14. Join the Peace Corps. Or Catholic Charities. They regularly are the first responders to emergencies. Married and single people can participate on a multitude of levels. Catholic Charities didn’t even pay me to write that.

15. Disappoint your parents. As a parent now, I can reassure you, you’ve already accomplished this by age 5.

16.Watch GIRLS. I like watching MY girls. They’re hysterically funny with a slight flair for the dramatic. Best part is, it’s LIVE and unscripted.

17. Eat a jar of Nutella in one sitting. There are far better quality chocolates out there. I beg of you, don’t settle!

18. Make a stranger feel uncomfortable in public places. Breastfed both my kids in public. ‘Nuff said.

19. Sign up for Crossfit. I regularly workout to maintain excellent health since other people depend on me. Besides, it gives me the energy I need for my family, and all the “things” I want to do.

20. Hangout naked in front of a window. Actually, I did this while laboring for my second baby. Luckily I was just staring out into empty office spaces since it was late evening on a Sunday. There’s no such thing as modesty in giving birth, rather, it brings back the sense of innocence that we all lost with original sin.

21.Write feelings in a blog. Sharing my feelings now.

22. Be selfish. My most subtle selfish moment was insisting to sit down to eat my dinner while it was still warm. Each bite tasted so delicious after months of eating cold dinners while standing (common for parents of young children).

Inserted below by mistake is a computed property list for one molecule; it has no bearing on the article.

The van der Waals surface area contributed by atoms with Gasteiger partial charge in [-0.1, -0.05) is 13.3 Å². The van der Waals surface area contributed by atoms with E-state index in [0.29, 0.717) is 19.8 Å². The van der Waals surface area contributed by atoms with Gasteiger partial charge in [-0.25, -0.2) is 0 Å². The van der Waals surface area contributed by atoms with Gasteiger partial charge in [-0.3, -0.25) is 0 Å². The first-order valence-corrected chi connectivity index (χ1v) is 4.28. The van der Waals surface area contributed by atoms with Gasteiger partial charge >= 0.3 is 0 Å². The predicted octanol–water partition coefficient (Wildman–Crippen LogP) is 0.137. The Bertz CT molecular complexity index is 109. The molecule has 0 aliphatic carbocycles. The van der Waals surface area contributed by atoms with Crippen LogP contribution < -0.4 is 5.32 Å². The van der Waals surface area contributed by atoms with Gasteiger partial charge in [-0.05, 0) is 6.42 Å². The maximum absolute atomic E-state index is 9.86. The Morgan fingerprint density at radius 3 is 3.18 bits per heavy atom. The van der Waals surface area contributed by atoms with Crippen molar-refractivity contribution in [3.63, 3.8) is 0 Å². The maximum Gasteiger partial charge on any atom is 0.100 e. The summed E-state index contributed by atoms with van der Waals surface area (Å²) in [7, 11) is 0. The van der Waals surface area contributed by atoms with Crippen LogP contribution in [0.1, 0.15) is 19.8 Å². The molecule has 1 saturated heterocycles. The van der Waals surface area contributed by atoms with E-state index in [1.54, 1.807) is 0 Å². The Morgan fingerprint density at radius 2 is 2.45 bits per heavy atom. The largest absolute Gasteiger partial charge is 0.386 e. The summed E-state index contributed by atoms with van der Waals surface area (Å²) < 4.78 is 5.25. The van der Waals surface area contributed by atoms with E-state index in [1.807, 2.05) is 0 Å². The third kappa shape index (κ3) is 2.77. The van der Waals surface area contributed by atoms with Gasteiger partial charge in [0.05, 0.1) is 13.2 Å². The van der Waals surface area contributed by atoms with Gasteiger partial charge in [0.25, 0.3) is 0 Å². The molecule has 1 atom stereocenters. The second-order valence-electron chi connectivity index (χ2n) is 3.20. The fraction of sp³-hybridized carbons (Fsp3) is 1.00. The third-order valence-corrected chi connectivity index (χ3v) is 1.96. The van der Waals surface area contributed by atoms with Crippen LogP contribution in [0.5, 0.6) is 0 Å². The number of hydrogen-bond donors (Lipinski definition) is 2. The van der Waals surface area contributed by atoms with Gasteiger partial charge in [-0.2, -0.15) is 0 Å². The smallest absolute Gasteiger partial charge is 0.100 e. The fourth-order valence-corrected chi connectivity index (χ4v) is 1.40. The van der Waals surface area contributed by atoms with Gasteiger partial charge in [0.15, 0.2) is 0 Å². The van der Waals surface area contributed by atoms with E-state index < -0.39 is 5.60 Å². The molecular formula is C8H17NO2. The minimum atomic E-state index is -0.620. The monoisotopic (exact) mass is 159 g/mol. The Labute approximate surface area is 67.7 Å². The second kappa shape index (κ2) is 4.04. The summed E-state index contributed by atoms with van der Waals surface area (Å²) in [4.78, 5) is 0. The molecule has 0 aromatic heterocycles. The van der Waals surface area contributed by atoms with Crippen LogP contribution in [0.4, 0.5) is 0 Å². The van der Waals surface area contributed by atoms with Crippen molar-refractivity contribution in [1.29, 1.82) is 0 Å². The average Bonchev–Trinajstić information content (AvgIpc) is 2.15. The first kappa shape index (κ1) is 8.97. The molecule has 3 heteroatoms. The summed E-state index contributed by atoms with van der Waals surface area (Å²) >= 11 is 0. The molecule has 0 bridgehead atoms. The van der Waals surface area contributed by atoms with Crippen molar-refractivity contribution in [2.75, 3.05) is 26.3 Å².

23. Philippines for Chinese New Year. Since being married, I have not felt like I have missed out on any New Year’s celebration, ever.

While there are compromises in marriage, living an authentic Catholic marriage is truly freeing, allowing both spouses and children to mature and explore the world together. However, as an unmarried person, if you’re looking for a better list of things to do, check out Katrina Owen’s article, or for the Christian perspective, check out the list on JustTaylored.

(This post has been read 2,370 times)

12 Comments

  1. Roman-511876 January 17, 2014

    Great post Joy. I love #7. And I agree there is a lot of misinformation and lack of education out there. I recently The 4 Signs of a Dynamic Catholic and it was a really nice eye opener for me.

  2. Douglas-984666 January 17, 2014

    Explore a new religion…I sing in the choir at an Episcopal church…does that count?

  3. Cathy-620979 January 17, 2014

    Tom Buell is one of the people on the current MTV Real World. He’s 21 years old and reportedly has had sex with three women.

    On the ESPN podcast review, http://espn.go.com/espnradio/grantland/player?id=10309959 journalist David Jacoby is incredulous, saying that Tom’s low count is “crazy”. He goes on and on about how immature Tom is because he’s slept with only three women. He tells Tom: “Get out there, man, live a little.”